I am thankful for the night my small group gathered around me in my friend Sarah’s living room to pray. The texts that came from friends and family to tell me that people were praying throughout the day. The morning that my friend Jodi invited me over to her house and we prayed prayers out loud from the book The Power of a Praying Woman—prayers over my body, mind and spirit. For the nights when I was in bed before Aubrey and she came in to pray over me, and the mornings when Scott called all the girls together to pray for me before they left for school.
I will also never forget the prayer walks I took on days I felt strong enough to walk through our neighborhood—the same route I had been running for years and years, but suddenly didn’t have the strength to run (and many days I couldn't even walk half an hour without being out of breath or feeling weak). In retrospect I believe God allowed me to be slowed down, from running to slow walking- literally- to help me to see things I hadn't seen before. In that space of walking I listened to sermons and worship music and sometimes just praised God for the beauty that surrounded me in the glorious landscape that I was so used to running right by.
Every prayer was a blessing and I believe they were essential to the amount of improvement I’m finally feeling. I'm still having some odd symptoms and some days are tougher than others, but our bodies are resilient and God is healing mine bit by bit.
Here's the funny thing, last December and into early January, when I was praying about a word for the year—a word to help guide and direct my thoughts and prayers, a word to help set my intentions and directions for 2020…the word I felt in my spirit over and over was…Renew.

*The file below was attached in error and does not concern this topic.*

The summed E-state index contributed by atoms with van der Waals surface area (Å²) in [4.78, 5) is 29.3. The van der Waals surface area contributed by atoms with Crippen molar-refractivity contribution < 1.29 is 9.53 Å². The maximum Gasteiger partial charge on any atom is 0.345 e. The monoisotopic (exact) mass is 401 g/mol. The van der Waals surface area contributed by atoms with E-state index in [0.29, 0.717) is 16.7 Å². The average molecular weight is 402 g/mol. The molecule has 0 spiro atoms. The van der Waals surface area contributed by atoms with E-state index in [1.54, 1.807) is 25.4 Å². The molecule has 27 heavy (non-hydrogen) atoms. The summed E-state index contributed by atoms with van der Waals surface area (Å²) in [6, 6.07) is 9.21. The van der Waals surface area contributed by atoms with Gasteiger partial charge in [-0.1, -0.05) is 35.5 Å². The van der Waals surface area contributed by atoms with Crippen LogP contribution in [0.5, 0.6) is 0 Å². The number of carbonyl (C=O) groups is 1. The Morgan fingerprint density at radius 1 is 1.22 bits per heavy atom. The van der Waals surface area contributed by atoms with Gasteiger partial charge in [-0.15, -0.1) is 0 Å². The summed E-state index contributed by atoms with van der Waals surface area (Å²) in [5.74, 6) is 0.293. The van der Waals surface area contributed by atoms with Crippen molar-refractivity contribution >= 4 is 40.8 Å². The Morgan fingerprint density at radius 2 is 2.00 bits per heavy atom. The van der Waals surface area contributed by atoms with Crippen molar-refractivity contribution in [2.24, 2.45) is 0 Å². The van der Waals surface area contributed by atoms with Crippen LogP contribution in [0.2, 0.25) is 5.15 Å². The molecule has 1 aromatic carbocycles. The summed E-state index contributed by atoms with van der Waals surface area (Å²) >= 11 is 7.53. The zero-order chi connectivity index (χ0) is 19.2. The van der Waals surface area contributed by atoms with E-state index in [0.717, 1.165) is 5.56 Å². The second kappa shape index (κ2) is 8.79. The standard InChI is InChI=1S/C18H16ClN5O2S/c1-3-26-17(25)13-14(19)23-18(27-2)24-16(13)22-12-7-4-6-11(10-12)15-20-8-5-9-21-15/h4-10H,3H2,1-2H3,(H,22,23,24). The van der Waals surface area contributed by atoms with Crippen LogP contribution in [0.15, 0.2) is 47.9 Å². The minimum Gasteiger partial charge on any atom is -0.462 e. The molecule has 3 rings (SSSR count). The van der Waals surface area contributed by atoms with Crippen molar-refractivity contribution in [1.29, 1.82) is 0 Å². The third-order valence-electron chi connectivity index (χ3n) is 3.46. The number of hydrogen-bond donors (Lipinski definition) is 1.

I was praying for renewal in my body and soul this year. Even though I wasn’t struggling with acute health issues at the time, I was feeling a general sense of fatigue. A weariness. A sense that I didn’t have the energy, physically or emotionally that I once had, or that I longed for in order to vibrantly take care of my family and pursue whatever else God has in store for me. I longed for God to renew that strength and vitality in my body and soul and I was ready to do whatever it took for that to happen.
I’m not fully sure how I expected “renewal” to come about, but my expectations might have included hot cups of tea, long walks in the woods, quiet prayer times, baths, reading books and poetry I had been longing to read, spending more time with friends—you know, those nice self-care sorts of things that us moms can tend to not prioritize in our lives.
That’s not exactly how the story has unfolded…
And yet…I believe, in that still small part of my soul where God speaks to me, that He is somehow bringing renewal through this upheaval. That through a set of circumstances I could not have expected, and through physical issues I would not have signed up for, that He is restoring and renewing me from the inside out.
I plan to write more about my experience in upcoming blog posts—I have come to realize (through some online resources and Facebook groups) that there are thousands of people across the country struggling with the side effects and severe withdrawal symptoms of psychiatric medications. It is literally a silent epidemic that no one is talking about.